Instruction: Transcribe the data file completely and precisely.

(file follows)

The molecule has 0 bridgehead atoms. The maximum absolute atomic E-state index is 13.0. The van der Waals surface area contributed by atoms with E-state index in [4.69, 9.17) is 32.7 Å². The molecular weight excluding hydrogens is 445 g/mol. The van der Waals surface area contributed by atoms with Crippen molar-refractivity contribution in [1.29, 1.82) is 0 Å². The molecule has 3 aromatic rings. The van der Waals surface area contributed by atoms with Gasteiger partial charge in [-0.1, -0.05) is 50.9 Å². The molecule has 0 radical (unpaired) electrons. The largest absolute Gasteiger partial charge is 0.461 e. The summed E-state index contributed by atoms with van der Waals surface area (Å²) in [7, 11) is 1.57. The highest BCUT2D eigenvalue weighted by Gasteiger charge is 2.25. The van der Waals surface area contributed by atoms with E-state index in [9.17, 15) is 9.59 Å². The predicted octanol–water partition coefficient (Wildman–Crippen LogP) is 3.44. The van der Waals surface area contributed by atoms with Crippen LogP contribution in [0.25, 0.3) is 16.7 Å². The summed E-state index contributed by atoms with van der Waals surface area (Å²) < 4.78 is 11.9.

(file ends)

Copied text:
The molecule has 0 bridgehead atoms. The maximum absolute atomic E-state index is 13.0. The van der Waals surface area contributed by atoms with E-state index in [4.69, 9.17) is 32.7 Å². The molecular weight excluding hydrogens is 445 g/mol. The van der Waals surface area contributed by atoms with Crippen molar-refractivity contribution in [1.29, 1.82) is 0 Å². The molecule has 3 aromatic rings. The van der Waals surface area contributed by atoms with Gasteiger partial charge in [-0.1, -0.05) is 50.9 Å². The molecule has 0 radical (unpaired) electrons. The largest absolute Gasteiger partial charge is 0.461 e. The summed E-state index contributed by atoms with van der Waals surface area (Å²) in [7, 11) is 1.57. The highest BCUT2D eigenvalue weighted by Gasteiger charge is 2.25. The van der Waals surface area contributed by atoms with E-state index in [9.17, 15) is 9.59 Å². The predicted octanol–water partition coefficient (Wildman–Crippen LogP) is 3.44. The van der Waals surface area contributed by atoms with Crippen LogP contribution in [0.25, 0.3) is 16.7 Å². The summed E-state index contributed by atoms with van der Waals surface area (Å²) < 4.78 is 11.9.